10. When household indebtedness exceeds a certain threshold, higher income growth does not lead to higher consumption growth (Annex II). Specifically, threshold panel regressions suggest that, when lagged DTI ratio is below a threshold of 6.3, a 1-ppt increase in real income growth could boost consumption growth by 0.1 ppt. However, the estimate is not statistically significant if DTI ratio is above that threshold (about 10 percent of households in the sample).

11. To better illustrate the impact of household indebtedness on consumption growth, we simulate the path of consumption growth under two scenarios with different dynamics of household indebtedness.6 In line with staff’s baseline projections for real GDP growth, we assume that real income growth slows gradually to 5.6 percent by 2023 in the two scenarios. In scenario 1, the DTI ratio is assumed to increase at the average pace of last five years while remaining at the end-2018 level in scenario 2. Simulations suggest that rising household debt could reduce annual consumption growth from nearly 7 percent in 2017 to less than 5 percent by 2030. While consumption growth in scenario 1 is higher in the first few years due to the higher borrowing, it turns lower than scenario 2 over the medium-to-long term. If the household debt growth is between scenario 1 and scenario 2, then the projected consumption growth would also lie between the two scenarios. Moreover, if household debt can be maintained at the current level, consumption growth could stabilize at a rate higher than the baseline income or GDP growth rate, facilitating further internal rebalancing towards consumption.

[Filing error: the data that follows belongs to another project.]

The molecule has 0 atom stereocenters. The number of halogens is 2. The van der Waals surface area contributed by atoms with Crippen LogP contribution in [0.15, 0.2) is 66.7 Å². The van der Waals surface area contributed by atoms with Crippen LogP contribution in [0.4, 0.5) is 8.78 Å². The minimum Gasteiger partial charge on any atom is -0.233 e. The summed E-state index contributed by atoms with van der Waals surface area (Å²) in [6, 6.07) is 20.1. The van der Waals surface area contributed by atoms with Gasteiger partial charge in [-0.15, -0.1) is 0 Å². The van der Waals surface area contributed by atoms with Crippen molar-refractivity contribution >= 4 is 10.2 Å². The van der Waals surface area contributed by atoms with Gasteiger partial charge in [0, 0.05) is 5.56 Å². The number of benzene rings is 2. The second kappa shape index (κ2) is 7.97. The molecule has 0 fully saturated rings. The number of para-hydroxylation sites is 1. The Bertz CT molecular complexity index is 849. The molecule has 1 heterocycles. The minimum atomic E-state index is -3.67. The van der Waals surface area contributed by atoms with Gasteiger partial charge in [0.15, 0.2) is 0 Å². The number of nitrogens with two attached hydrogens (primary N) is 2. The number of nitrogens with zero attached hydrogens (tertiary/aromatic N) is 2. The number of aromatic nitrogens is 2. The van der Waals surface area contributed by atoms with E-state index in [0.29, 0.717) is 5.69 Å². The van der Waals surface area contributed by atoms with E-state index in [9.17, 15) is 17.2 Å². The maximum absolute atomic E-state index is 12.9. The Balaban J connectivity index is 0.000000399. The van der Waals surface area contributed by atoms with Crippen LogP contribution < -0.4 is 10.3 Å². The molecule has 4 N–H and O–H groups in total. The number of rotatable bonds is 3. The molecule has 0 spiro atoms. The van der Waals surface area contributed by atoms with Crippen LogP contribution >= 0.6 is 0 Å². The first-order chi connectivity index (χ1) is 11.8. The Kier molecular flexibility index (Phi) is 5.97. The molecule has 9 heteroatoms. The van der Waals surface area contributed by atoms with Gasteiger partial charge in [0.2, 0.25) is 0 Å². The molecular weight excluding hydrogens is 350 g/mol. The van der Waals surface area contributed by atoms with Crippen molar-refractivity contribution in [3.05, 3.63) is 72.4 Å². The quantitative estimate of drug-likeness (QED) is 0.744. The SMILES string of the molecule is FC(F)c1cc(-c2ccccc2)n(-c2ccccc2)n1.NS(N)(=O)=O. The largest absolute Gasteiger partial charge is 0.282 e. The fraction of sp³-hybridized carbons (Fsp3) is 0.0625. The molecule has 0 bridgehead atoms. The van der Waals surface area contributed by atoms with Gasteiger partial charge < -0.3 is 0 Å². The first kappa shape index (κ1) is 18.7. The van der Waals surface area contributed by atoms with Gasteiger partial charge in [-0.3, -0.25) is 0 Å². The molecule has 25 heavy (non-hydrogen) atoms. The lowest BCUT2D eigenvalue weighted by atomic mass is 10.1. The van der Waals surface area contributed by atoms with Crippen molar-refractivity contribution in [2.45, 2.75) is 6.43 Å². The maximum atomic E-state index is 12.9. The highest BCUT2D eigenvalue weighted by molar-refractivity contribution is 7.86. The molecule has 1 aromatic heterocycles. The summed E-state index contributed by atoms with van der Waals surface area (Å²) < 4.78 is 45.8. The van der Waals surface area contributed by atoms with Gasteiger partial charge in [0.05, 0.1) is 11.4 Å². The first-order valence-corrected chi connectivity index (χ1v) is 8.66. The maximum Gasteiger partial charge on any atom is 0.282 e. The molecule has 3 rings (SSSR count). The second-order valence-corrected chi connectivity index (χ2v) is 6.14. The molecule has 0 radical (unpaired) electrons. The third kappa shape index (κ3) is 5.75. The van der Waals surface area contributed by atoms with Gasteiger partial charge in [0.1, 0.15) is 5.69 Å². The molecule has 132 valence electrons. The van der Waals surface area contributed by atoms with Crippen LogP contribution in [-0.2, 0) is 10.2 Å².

Illustrative Scenario Simulations

Citation: IMF Staff Country Reports 2019, 274; 10.5089/9781513511252.002.A002

Sources: National Bureau of Statistics; WIND; CEIC; IMF’s World Economic Outlook database; and IMF staff estimates.

D. International Experience: Measures to Contain Household Vulnerabilities